Editorial: Prosperity, division and resolve
Divisive and strong, successful despite long odds, Margaret Thatcher died Monday, remembered as one of the strongest leaders in modern politics.
Her choices were often eschewed, but the results were unmistakable. Her conservative approached put more separation in Britain’s classes, but the country rose from the depths of the third tier among world powers to be an economic player.
Free market thinking wasn’t just her leadership; it was also the saving grace for a country in financial shambles.
“Very few leaders get to change not only the political landscape of their country but of the world. Margaret was such a leader,” said Tony Blair, who led the Labour Party back into power seven years after Thatcher was ousted.
They clashed on many issues. And yet, Blair adopted some of her ideas on the way to winning.
Thatcher had an 11-year run in power. They coincided with Ronald Reagan leading America for eight. The friendship was genuine, the cooperation on major world issues transformative globally.
And yes, even they had disagreements on what was best.
The best leaders don’t get where they are with a bunch of “yes” men — or women.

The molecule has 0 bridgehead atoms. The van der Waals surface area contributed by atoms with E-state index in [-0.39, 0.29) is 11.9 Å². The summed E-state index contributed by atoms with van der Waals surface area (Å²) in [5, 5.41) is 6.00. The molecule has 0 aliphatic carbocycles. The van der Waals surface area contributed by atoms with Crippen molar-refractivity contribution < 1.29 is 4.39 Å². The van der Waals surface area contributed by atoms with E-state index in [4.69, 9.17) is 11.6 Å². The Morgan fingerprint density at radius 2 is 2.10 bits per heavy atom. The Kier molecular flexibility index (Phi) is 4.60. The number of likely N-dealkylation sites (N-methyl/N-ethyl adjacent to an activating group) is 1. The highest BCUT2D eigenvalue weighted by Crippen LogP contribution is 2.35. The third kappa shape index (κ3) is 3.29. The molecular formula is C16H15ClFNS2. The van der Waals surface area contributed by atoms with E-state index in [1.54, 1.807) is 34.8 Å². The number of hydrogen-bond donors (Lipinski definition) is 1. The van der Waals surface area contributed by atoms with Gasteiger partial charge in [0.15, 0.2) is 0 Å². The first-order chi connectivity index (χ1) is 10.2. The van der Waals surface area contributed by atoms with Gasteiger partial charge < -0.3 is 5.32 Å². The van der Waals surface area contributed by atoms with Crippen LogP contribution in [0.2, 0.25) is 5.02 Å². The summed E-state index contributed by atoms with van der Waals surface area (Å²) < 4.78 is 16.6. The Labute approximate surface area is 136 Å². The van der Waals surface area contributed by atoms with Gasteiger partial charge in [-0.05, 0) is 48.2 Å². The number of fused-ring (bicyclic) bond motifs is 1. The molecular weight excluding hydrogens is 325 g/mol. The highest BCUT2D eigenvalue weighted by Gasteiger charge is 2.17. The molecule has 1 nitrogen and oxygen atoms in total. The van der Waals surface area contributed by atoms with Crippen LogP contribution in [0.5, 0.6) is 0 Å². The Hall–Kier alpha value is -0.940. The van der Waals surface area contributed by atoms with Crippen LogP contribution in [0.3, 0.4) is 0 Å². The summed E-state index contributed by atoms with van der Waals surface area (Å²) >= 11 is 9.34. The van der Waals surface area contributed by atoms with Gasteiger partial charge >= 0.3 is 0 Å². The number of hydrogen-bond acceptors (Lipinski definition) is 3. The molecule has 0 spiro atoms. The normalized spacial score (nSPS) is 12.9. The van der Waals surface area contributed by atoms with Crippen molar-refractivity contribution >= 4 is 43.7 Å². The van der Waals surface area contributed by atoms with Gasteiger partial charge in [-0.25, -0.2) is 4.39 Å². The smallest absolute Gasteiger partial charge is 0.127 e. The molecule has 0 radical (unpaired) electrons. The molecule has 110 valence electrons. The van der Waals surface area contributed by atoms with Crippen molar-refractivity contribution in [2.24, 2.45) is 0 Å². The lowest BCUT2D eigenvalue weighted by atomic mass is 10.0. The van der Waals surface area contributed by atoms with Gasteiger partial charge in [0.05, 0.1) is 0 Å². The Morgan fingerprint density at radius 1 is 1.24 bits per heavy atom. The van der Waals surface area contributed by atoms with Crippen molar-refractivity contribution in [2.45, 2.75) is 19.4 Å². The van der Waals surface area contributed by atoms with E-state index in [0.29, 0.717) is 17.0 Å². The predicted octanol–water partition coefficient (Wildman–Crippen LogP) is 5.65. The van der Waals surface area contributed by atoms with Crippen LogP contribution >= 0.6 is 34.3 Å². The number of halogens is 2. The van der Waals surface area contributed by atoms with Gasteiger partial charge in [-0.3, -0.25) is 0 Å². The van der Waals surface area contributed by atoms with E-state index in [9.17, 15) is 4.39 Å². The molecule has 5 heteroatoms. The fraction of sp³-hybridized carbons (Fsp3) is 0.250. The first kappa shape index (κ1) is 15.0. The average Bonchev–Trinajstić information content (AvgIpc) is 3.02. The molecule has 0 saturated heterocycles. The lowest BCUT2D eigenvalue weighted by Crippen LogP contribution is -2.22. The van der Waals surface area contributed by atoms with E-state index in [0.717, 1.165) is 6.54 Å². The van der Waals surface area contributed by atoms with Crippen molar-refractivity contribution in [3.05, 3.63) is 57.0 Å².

Britain’s welfare state and socialist traditions crumbled under her persistence. So did a famous coal miners’ strike of 51 weeks ending in 1985, in which the union gained nothing.
Thatcher learned from her father, a green-grocer, and from watching as a child as British Prime Minister Neville Chamberlain failed to confront Adolf Hitler.
“I knew from my father’s accounts that the free market was like a vast sensitive nervous system, responding to events and signals all over the world to meet the ever-changing needs of peoples in different countries, from different classes, of different religions, with a kind of benign indifference to their status,” she wrote in her memoirs.
London grew to rival New York as a financial center. With it came the hardships of such a risk — critics say she has a link to the 2008 financial crisis.
But all agree, she had the fortitude to stand her ground, to carry out her beliefs. She wanted the best for her country, and she let nothing stand in her way.